Tuesday, October 28, 2014
Motor Carrier Held Blameless in Mishap That Injured Driver
By KENNETH OFGANG, Staff Writer
A company that hires drivers to deliver complex loads, including propane tanks, is not responsible for the injuries one of the drivers suffered when a tank fell on him during the unloading process, the Fourth District Court of Appeal has ruled.
Div. Two Friday upheld the verdict of a San Bernardino Superior Court judge who ruled, following a bench trial, that AmeriGas Propane, L.P. failed to show negligence on the part of Landstar Ranger, Inc., and that even if Landstar was negligent, such negligence was not the legal cause of Steven K. King’s injuries.
King, an independent and experienced truck driver, was hired by Landstar as an independent contractor to deliver the tanks to AmeriGas in Fontana. He picked up the empty tanks, each of which has a capacity of 280 gallons and weighs 700 pounds or more, in Northern California.
King delivered the load, on schedule, on April 14, 2005. He later testified that the tanks would normally have been removed using a boom truck, but that the boom was not at the yard when he arrived, so an AmeriGas employee decided to use a forklift.
King had no experience using a forklift to unload propane tanks, and the AmeriGas worker, David Jones, acknowledged he didn’t either, King testified. King added that unloading the tanks was not part of his responsibility, and that he wanted it done quickly so he could leave.
Jones, he said, insisted that all of the straps keeping the tanks in place be removed at once in order to “unload layers.” King said he complied because Jones was in charge and the alternative would have been for King to unload the tanks himself.
He said he remembered that after the straps were removed, he saw the lift machine lift up the rear end of his flatbed trailer several inches, shaking the trailer, and the operator adjusting the machine, reapproaching the trailer, and making contact with it again. He said he did not remember anything after that.
AmeriGas’ operations manager at the Northern California facility, in Camino—near Placerville—said the tanks had been properly loaded there and there was no reason to foresee any problems at the other end. The company’s regional safety manager faulted Jones for unloading the tanks, when he lacked the experience needed to do so, and that removing all of the straps at once was improper.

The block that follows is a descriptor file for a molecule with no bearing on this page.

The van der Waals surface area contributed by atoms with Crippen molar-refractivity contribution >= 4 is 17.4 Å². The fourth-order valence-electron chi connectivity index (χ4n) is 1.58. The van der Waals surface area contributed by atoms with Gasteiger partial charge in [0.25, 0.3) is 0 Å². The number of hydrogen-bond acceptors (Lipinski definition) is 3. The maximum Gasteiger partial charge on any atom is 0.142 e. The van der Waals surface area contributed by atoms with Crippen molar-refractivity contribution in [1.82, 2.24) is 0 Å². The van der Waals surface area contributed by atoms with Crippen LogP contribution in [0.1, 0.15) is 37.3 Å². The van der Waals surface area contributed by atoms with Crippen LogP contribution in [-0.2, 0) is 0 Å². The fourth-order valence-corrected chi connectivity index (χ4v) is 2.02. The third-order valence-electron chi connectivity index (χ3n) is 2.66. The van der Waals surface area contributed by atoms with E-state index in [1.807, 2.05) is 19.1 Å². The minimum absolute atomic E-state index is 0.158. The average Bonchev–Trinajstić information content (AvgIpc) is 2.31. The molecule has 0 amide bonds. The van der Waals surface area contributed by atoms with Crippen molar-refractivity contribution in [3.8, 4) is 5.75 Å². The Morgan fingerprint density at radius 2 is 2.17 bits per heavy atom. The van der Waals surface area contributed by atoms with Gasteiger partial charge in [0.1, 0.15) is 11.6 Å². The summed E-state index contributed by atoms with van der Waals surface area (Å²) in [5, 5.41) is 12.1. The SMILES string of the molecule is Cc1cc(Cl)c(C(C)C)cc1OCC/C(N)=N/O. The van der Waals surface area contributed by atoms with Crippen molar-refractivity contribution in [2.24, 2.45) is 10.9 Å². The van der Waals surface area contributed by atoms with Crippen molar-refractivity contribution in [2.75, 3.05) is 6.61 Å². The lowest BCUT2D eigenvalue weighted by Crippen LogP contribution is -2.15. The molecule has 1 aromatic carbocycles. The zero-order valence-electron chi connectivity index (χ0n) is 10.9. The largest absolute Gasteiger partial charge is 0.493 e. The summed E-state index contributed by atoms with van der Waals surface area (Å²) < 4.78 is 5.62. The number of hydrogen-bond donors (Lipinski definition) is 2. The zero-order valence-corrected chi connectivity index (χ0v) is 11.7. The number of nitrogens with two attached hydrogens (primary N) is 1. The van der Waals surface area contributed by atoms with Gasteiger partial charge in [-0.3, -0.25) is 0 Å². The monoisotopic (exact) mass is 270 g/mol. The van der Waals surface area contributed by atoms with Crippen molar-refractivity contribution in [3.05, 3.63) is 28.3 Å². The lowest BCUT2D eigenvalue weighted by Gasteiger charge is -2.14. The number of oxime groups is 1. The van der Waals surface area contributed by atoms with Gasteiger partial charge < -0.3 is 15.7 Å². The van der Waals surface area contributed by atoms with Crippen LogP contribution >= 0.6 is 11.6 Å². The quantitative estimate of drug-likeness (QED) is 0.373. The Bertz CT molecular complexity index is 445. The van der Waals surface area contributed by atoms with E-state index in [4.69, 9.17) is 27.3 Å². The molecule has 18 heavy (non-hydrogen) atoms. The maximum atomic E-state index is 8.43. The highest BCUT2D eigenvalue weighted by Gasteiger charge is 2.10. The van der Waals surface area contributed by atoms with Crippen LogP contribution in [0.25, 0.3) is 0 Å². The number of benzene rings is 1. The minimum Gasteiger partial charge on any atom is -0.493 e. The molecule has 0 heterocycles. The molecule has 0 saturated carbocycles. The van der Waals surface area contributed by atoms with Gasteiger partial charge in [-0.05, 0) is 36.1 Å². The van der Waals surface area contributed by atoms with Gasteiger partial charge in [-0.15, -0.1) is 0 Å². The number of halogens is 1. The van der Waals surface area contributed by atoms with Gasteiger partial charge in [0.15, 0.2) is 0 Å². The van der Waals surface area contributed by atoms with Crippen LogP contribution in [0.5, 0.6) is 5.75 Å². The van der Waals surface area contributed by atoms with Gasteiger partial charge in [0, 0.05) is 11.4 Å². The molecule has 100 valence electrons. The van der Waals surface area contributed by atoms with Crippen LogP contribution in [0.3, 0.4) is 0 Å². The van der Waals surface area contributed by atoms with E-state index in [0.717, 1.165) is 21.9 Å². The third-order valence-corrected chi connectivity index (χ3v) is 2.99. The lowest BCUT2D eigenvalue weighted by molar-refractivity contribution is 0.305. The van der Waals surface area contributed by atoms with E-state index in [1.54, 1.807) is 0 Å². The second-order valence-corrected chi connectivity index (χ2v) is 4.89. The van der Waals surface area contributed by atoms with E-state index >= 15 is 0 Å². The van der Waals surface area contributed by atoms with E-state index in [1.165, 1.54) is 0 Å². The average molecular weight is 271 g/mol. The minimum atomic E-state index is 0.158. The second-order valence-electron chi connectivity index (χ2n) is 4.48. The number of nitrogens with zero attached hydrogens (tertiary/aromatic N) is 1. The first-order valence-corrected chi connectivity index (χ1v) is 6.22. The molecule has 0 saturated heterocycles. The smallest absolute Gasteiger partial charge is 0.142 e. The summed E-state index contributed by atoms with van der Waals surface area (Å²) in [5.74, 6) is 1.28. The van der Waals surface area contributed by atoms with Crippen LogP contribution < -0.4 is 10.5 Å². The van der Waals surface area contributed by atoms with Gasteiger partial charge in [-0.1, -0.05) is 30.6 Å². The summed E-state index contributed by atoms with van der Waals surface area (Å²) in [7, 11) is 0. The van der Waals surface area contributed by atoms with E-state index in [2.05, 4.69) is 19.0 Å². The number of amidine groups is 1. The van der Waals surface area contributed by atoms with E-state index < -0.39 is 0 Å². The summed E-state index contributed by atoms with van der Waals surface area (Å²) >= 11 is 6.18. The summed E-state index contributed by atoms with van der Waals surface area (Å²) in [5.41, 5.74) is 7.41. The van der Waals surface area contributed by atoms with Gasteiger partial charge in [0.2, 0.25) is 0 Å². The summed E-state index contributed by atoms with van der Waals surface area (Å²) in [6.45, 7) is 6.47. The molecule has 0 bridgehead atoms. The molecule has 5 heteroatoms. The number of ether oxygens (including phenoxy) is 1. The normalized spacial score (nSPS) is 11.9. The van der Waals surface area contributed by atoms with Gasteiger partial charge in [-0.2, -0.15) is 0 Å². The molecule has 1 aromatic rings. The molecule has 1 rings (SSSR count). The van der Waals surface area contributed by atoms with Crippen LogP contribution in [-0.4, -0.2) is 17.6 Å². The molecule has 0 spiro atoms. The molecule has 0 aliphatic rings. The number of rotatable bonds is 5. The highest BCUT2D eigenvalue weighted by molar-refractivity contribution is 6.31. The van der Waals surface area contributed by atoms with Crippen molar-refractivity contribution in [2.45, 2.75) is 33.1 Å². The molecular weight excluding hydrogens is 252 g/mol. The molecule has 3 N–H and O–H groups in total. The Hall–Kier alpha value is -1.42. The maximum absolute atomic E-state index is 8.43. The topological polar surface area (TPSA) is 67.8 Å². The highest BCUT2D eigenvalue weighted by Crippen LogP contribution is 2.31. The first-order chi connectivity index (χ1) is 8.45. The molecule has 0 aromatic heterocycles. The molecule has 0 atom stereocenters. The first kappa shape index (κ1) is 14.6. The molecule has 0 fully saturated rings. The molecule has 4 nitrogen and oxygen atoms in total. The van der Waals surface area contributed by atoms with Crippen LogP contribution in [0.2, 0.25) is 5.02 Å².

Jones acknowledged suggesting the tanks be removed with a forklift, a device Jones used every day. He denied telling King to take all of the straps off or threatening not to assist if the straps were not removed all at once.
He explained that when he and another employee hooked up the middle tank and tried to raise it, the chain gave way and the tank fell down. He said it was possible the truck tires and the forklift tires bumped.
King, he said, was knocked unconscious by the falling tank.
King and his wife sued AmeriGas, which settled the claim for $3.375 million, but went to trial on its cross-complaint against Landstar. AmeriGas claimed Landstar should be liable for contribution or indemnity because it was negligent in failing to follow federal motor safety regulations governing cargo safety.
Judge John Pacheco, following three days of testimony, said none of the cited regulations “apply to the facts of the case.” He added that even if Landstar was negligent, such negligence was no more than one percent of that attributed to AmeriGas.
Justice Carol Codrington, writing for the Court of Appeal, agreed that Landstar was without liability.
The justice emphasized that the claims against Landstar were not based on any allegation that King violated safety regulations or was otherwise negligent, but that Landstar itself had violated regulations by failing to make certain that King was properly trained.
But the regulations AmeriGas cited, the justice said, “do not address unloading cargo,” but dealt with how to safely load cargo. Codrington rejected the argument that rules governing safe loading also apply to unloading, based on the foreseeability that improperly secured load will shift.
“We agree [with the trial judge] AmeriGas has not cited any [regulations] that expressly address unloading a truck at its final destination…..There appears to be none, most likely because the primary purpose of the [federal motor carrier safety regulations] is to prevent accidents and injury to the public on the highway.”
The case is Amerigas Inc. v. Landstar Ranger, Inc., 14 S.O.S. 4779.
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